Inflation has risen by similar amounts in Europe, the UK and the US. Yesterday the Euro area figure for April hit 1.9%, compared to minus 0.2% a year earlier. German inflation reached 2%, compared to minus 0.3% a year earlier. UK inflation at 2.7% compared with plus 0.3% a year ago has risen almost identically to German inflation over the last year, implying the UK inflation is not to do with sterling or Brexit as some allege.
The annual UK figure for April inflation at 2.7% reflected higher energy prices over the year. 30% of the price rise came from transport, with a surge in airfares for Easter a particularly strong item for April, and higher Vehicle Excise Duties adding to the pain. 22% of it came from household items, where Council tax rises and dearer electricity were two of the big movers. Motor fuel prices fell a little, after being the dominant cause of inflation for the last year.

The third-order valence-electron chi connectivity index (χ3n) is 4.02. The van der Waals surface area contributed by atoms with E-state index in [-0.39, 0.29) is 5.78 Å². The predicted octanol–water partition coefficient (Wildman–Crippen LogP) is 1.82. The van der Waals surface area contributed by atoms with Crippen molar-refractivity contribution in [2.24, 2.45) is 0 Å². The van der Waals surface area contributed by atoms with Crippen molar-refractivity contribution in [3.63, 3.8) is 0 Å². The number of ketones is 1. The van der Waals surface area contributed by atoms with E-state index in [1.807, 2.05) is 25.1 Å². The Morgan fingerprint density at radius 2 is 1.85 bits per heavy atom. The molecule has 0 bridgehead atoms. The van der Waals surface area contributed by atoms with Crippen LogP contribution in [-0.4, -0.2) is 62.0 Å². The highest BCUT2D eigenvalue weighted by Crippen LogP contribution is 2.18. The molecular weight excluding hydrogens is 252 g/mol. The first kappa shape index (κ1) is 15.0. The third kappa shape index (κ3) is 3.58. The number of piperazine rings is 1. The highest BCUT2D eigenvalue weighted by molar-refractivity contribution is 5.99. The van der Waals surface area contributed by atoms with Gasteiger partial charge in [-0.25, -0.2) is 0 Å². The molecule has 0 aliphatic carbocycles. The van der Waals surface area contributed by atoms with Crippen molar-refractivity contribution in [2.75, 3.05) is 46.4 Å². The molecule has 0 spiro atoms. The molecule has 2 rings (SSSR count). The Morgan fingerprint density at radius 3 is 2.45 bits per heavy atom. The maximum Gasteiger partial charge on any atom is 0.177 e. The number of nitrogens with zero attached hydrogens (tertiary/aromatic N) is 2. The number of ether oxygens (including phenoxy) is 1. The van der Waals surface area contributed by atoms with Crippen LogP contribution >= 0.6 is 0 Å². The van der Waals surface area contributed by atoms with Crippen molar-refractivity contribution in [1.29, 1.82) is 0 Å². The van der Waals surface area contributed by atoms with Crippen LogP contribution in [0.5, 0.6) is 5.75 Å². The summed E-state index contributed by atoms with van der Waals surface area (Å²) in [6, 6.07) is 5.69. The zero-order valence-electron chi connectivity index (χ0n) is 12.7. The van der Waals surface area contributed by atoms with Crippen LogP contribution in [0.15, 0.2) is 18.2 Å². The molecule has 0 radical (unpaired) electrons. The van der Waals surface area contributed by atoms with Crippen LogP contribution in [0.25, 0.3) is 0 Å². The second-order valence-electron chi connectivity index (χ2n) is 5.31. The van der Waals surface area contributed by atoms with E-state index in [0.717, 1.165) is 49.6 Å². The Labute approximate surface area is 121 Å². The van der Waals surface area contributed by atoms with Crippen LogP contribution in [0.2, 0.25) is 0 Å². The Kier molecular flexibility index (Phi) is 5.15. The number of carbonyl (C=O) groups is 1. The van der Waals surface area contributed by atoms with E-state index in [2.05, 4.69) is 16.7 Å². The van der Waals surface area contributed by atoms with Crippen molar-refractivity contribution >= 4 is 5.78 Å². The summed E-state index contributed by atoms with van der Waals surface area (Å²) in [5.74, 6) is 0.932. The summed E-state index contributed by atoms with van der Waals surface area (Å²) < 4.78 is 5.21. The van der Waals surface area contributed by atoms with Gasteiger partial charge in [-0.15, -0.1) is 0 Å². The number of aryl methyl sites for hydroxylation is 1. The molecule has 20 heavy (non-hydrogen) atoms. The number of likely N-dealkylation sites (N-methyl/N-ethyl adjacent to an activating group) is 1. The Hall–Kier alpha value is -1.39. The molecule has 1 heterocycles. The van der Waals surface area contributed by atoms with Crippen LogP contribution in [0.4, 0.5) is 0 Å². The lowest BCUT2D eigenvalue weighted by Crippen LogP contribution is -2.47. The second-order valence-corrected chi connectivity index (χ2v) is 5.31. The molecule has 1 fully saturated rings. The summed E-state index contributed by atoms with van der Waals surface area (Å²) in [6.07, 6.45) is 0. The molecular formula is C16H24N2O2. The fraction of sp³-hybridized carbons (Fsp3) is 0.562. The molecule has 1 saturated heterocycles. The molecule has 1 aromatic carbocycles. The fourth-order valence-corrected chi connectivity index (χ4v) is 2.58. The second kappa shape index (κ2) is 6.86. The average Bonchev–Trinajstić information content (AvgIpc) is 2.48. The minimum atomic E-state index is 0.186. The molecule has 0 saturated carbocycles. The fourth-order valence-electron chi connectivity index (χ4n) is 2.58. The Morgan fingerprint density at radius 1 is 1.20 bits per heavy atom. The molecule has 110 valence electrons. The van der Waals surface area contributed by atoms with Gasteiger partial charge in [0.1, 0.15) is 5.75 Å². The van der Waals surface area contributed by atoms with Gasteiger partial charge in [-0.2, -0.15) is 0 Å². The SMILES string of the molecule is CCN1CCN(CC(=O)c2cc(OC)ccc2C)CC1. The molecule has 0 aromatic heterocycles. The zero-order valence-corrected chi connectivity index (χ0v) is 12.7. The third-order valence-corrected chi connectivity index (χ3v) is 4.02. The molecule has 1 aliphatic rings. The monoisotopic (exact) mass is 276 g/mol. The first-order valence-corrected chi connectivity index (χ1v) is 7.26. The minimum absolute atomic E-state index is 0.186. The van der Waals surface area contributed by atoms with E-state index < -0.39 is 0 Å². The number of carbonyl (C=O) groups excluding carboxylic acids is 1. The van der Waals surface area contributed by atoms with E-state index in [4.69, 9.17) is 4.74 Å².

There are no signs of a wage/price spiral developing as it used to do in the last century. There is not much evidence of companies pushing through price rises to offset the fall in sterling that has taken place over the last two years, though where they can companies seek a small rise as some compensation for general cost pressures. It is interesting that on both sides of the Atlantic with differing patterns of currency performance, the rise in inflation has been so similar. It mainly reflects energy and commodity prices, with some price pressures from China on her exports. Later this year unless there is another oil and commodity price surge, inflation might fall back a little.
Published and promoted by Fraser Mc Farland on behalf of John Redwood, both at 30 Rose Street Wokingham RG40 1XU